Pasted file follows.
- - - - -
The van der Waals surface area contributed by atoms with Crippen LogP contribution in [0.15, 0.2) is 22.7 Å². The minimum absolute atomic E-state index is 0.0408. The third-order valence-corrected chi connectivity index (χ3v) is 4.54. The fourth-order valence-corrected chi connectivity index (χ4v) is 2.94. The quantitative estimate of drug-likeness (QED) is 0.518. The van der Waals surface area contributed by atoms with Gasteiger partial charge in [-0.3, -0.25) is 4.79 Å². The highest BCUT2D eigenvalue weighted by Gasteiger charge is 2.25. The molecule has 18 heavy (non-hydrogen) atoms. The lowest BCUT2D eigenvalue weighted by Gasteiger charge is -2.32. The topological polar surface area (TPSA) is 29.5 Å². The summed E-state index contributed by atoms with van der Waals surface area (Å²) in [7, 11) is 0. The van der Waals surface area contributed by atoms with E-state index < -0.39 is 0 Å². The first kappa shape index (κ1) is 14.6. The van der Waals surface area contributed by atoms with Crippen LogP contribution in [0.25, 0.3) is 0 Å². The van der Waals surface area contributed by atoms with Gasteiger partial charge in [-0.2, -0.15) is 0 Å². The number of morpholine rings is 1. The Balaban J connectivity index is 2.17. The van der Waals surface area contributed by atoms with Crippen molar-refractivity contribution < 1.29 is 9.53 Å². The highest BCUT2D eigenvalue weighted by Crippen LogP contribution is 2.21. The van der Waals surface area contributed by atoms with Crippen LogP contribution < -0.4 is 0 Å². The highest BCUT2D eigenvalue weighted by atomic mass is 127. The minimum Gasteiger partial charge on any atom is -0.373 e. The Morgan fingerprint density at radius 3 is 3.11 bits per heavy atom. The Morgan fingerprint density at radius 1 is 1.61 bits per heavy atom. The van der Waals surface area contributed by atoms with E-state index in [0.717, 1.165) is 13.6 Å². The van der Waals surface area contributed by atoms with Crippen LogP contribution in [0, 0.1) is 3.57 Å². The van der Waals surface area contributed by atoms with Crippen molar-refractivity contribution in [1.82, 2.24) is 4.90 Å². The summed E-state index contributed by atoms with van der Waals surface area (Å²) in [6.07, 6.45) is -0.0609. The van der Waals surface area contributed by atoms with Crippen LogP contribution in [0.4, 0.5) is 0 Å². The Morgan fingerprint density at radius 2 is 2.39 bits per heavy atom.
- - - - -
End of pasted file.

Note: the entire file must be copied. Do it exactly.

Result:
The van der Waals surface area contributed by atoms with Crippen LogP contribution in [0.15, 0.2) is 22.7 Å². The minimum absolute atomic E-state index is 0.0408. The third-order valence-corrected chi connectivity index (χ3v) is 4.54. The fourth-order valence-corrected chi connectivity index (χ4v) is 2.94. The quantitative estimate of drug-likeness (QED) is 0.518. The van der Waals surface area contributed by atoms with Gasteiger partial charge in [-0.3, -0.25) is 4.79 Å². The highest BCUT2D eigenvalue weighted by Gasteiger charge is 2.25. The molecule has 18 heavy (non-hydrogen) atoms. The lowest BCUT2D eigenvalue weighted by Gasteiger charge is -2.32. The topological polar surface area (TPSA) is 29.5 Å². The summed E-state index contributed by atoms with van der Waals surface area (Å²) in [7, 11) is 0. The van der Waals surface area contributed by atoms with E-state index < -0.39 is 0 Å². The first kappa shape index (κ1) is 14.6. The van der Waals surface area contributed by atoms with Crippen LogP contribution in [0.25, 0.3) is 0 Å². The van der Waals surface area contributed by atoms with Gasteiger partial charge in [-0.2, -0.15) is 0 Å². The number of morpholine rings is 1. The Balaban J connectivity index is 2.17. The van der Waals surface area contributed by atoms with Crippen molar-refractivity contribution < 1.29 is 9.53 Å². The highest BCUT2D eigenvalue weighted by Crippen LogP contribution is 2.21. The van der Waals surface area contributed by atoms with Crippen LogP contribution < -0.4 is 0 Å². The highest BCUT2D eigenvalue weighted by atomic mass is 127. The minimum Gasteiger partial charge on any atom is -0.373 e. The Morgan fingerprint density at radius 3 is 3.11 bits per heavy atom. The Morgan fingerprint density at radius 1 is 1.61 bits per heavy atom. The van der Waals surface area contributed by atoms with E-state index in [0.717, 1.165) is 13.6 Å². The van der Waals surface area contributed by atoms with Crippen LogP contribution in [0, 0.1) is 3.57 Å². The van der Waals surface area contributed by atoms with Crippen molar-refractivity contribution in [1.82, 2.24) is 4.90 Å². The summed E-state index contributed by atoms with van der Waals surface area (Å²) in [6.07, 6.45) is -0.0609. The van der Waals surface area contributed by atoms with Crippen LogP contribution in [0.4, 0.5) is 0 Å². The Morgan fingerprint density at radius 2 is 2.39 bits per heavy atom.